Learn / Confidential Drug Addiction Hotlines

Confidential Drug Addiction Hotlines

Kayla Gill
 April 11th, 2023|   Clinically Reviewed by 
Rajnandini Rathod

Key Points

  • Addiction hotlines can be a helpful resource for learning about recovery.
  • Some “helplines” are scams designed to refer you to specific treatment centers.
  • Learn how to tell the difference, and what to expect when you call.

Addiction is overwhelming, both for the person who’s struggling with it and their loved ones. Looking for treatment can feel complicated, especially if you’re unfamiliar with your options. If you’re not sure where to start, drug addiction hotlines can be a helpful and confidential resource for learning more about addiction, recovery, and local treatment options. You can also search our collection of residential rehabs to find unbiased information about treatment centers and connect with them directly.

What Is a Drug Addiction Helpline?

A drug addiction helpline (or hotline) is a resource for people with addiction, their loved ones, and the public. They’re typically toll-free and confidential, which means that there’s no risk of negative consequences for calling. The advisors who work at hotlines are not law enforcement professionals and won’t share your information with law enforcement. 

Most hotlines can’t provide counseling services. Instead, they provide guidance on how to get help for drug addiction and substance use disorders. Hotline advisors are knowledgeable about addiction and treatment and can connect you with resources to learn more yourself.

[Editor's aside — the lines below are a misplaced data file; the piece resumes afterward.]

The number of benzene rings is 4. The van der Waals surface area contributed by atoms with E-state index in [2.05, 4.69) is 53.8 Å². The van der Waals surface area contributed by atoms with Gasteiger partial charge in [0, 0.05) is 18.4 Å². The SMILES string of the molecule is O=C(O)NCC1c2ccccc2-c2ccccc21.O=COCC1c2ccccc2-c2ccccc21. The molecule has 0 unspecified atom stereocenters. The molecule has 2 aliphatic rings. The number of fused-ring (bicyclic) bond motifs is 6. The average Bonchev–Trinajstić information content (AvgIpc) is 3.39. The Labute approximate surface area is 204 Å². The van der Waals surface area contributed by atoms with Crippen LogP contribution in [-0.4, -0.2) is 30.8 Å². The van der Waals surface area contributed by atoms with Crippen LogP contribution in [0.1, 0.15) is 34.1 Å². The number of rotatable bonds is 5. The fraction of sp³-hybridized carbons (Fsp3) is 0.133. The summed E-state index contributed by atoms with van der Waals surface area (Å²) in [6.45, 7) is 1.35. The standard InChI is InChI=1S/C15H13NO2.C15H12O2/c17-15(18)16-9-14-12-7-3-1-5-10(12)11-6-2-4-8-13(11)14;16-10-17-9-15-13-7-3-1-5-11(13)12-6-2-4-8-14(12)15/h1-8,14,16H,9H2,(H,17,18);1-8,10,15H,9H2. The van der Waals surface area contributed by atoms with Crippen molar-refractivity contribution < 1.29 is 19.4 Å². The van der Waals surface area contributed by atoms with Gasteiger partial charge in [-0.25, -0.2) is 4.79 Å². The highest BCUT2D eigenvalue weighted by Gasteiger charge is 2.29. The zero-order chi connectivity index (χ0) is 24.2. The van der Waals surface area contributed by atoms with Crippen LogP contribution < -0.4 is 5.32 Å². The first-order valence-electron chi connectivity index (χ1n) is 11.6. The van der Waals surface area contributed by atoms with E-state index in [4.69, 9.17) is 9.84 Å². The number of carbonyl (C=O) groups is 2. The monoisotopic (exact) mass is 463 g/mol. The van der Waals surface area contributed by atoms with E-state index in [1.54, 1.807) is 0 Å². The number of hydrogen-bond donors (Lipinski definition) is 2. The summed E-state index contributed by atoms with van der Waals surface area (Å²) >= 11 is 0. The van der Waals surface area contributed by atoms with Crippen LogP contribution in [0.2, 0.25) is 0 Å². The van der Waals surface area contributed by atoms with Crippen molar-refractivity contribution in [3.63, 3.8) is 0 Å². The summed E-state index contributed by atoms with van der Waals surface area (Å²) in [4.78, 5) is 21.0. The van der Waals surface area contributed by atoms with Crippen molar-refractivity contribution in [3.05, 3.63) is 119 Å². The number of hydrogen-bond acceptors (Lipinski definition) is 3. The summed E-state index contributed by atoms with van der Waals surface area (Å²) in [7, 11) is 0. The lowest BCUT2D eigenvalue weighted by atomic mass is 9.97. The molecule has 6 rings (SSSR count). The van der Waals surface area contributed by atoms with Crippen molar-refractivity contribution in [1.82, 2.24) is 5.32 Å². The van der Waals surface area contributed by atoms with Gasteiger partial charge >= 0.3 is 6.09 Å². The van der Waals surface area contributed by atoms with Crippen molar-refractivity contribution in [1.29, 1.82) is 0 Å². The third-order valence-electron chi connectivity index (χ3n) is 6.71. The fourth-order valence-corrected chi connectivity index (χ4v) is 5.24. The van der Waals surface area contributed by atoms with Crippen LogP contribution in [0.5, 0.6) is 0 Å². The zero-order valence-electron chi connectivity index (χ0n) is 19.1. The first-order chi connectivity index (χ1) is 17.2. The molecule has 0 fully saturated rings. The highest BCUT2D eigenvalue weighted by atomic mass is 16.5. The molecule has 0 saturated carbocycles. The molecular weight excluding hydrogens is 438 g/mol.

There are many different hotlines, some more helpful than others. Government-run helplines like the Substance Abuse and Mental Health Services Administration helplines are toll-free and confidential. They connect you to local resources to help you start your recovery journey safely. And they’ll be able to answer your questions about addiction, its effects and symptoms, and the treatment process.  

However, some for-profit treatment centers also own addiction helplines. They’re not objective and will only connect you with rehabs that pay them for referrals. You can avoid these fake hotlines by looking for government or non-profit-run hotlines. 

Learn more about avoiding addiction treatment scams here

Hotlines to Call

  • Substance Abuse and Mental Health Services Administration (SAMHSA): Call 1-800-662-4357 to find local treatment centers, support groups, and community services.
  • Crisis Text Line: Text HOME to 741741 or chat with a Crisis Counselor on their website or via WhatsApp.
  • National Drug Helpline: Call 844-289-0879 to talk to a counselor about treatment options in your area.
  • Partnership to End Addiction: Call 1-855-378-4373 to talk to a trained advisor about a child’s addiction. 
  • National Suicide Prevention Lifeline: Dial 988 to connect with a counselor and talk through your thoughts and feelings.

Emergency vs. Non-Emergency: Who to Call?

If someone is experiencing an overdose or other medical emergency, call 911 or go to the closest emergency room. You can also call Poison Control’s emergency toll-free number at 1-800-222-1222 to talk to an expert about how to spot warning signs and prevent overdose.